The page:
Wednesday, February 1, 2012

Chuck Sheppard

One Tough Hand

Regarded as “the toughest four-event cowboy around,” 1946 world champion team roper Chuck Sheppard was one of the old-time greats. He carried Cowboy Turtles Association (CTA) # 68- a number held the rest of his life. Of course, CTA eventually became known as the Professional Rodeo Cowboy Association (PRCA). He also won a world championship in calf roping during 1951 in the International Rodeo Association and twice finished up as the reserve all around champion.
He competed in every event in rodeo at one time or another, but calf roping, team roping, bulldogging and saddle bronc riding were his main events. Calf roping and bronc riding being where he thrived in the early days.  In an interview, Chuck once said, “ I only quit riding bulls and bareback cause I’d get sored up and it made my other work tough.”
Along with working every event, Chuck also judged rodeos for over 25 years.  One year, at Cheyenne, he entered the steer wrestling and steer roping events and judged the others! Amazing! He was also honored to flag the team roping at the National Finals Rodeo (NFR) and the steer roping at the National Finals Steer Roping (NFSR).
Chuck was inducted into the National Cowboy and Western Heritage Museum Hall of Fame in 1985, the ProRodeo Hall of Fame in 2000, the Phippen Museum’s Arizona Ranchers & Cowboy Hall of Fame in 2008 and was awarded the Ben Johnson award for rodeo excellence in 2001. First and foremost however, Chuck Sheppard was a cowboy… and a good-natured one at that!
Born on a ranch near Globe, Arizona in 1916, he was a cowboy from the word go. Chuck’s parents had traveled from Texas in a wagon. They set up their own ranch on Mescal Creek southeast of Globe in the Pinal Mountains, an area so rough and remote, the only way in or out, with or without supplies, was to pack in by horse or mule. Good cow dogs are more practical than a fence in that country.
His dad, Horace (AKA Shep), thought nothing about putting Chuck on a horse at a very young age. He expected his son to “keep up.” By the age of nine, he was riding the rough string horses to gentle them down for his little brother and mother to ride. He learned to catch and “lead” wild cattle as a mere boy. By the time he was a teenager, he was one tough cowboy, able to do things with horses and cattle even some seasoned hands are unable to.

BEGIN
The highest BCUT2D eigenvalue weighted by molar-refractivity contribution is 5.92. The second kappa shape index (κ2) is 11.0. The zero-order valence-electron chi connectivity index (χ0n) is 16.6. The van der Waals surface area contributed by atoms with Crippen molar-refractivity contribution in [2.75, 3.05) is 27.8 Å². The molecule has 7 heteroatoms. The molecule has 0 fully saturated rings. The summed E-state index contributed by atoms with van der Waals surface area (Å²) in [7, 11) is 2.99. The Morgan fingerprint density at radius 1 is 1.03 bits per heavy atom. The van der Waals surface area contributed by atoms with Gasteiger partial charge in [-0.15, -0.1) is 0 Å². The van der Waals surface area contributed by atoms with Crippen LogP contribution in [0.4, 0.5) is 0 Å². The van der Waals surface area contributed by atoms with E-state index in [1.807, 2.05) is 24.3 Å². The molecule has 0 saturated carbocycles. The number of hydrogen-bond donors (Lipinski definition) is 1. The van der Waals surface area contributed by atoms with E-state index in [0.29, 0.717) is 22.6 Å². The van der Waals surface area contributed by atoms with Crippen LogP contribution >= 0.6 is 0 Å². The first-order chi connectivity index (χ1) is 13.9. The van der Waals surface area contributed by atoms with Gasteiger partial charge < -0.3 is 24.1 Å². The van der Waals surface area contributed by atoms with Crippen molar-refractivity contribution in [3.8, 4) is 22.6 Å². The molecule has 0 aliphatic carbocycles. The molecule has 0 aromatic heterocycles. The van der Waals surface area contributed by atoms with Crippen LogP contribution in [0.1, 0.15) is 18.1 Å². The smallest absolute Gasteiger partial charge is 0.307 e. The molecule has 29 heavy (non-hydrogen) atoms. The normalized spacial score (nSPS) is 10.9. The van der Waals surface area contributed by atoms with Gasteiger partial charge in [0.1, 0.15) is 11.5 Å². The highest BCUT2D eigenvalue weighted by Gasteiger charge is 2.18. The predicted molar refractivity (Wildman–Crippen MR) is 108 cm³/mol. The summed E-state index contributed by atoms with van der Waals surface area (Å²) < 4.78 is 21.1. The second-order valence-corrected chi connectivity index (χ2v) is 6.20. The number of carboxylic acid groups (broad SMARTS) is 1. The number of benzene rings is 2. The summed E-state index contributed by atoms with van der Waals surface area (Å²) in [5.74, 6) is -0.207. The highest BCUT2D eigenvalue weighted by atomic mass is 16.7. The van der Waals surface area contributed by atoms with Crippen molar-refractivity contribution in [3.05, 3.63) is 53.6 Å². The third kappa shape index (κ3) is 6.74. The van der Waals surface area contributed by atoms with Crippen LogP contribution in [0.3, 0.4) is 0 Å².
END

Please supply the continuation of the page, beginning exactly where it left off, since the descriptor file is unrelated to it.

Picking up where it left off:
Younger brother, Lynn Sheppard, once wrote, “Dad and Chuck roped the wild cattle on broncs and tied them to trees. They were led out the next day... The Pinal Mountains were covered with brush… dogs were a necessity.”
During the “dirty 30s,” at 16 years of age, Chuck moved to California to be with his mother, hoping to find work there. What he did find was an event that changed his life forever – he entered a rodeo at Hayfork, California. Chuck once said, “I won some money, had fun doing it and I think that’s what amazed me so much.” For the next 25 plus years, Sheppard’s life revolved around rodeo.  He became known as “Mr. Everything.”
As a testament to his all-around abilities, he won numerous titles at both ends of the arena. Denver, Los Angeles, Phoenix, Pendleton in calf roping and Salinas, Tucson, Chicago, Los Angeles in bronc riding and all-around titles at Denver, Tucson, Prescott, Lewiston and Boise to name a few.  But winning titles was not first in Chuck’s book – putting food on the table was. He rodeo'd because it was a way to make a living.
Chuck’s youngest daughter, Lynda, once said, “Rodeo wasn’t like it is now. Back then we’d get out of school and be gone all summer. You’d stay eight or 10 days in Salinas, drive all night to get to Cheyenne and stay in someone’s home. They did not have hotels (or living quarter trailers) like they do now, they all did it - it was about survival. They worked hard back then.”
“I rode bucking horses for 24 years,” Chuck said. “You can tell that by looking at me. I rode some of the best there ever was and got bucked off some of the sorriest.”
Chuck also spent 10 years as a board member of the Rodeo Cowboys Association (RCA), which is what the association was known as between the CTA and PRCA. During that time, he is credited for coming up with the design on the world-champion saddles, among many other accomplishments.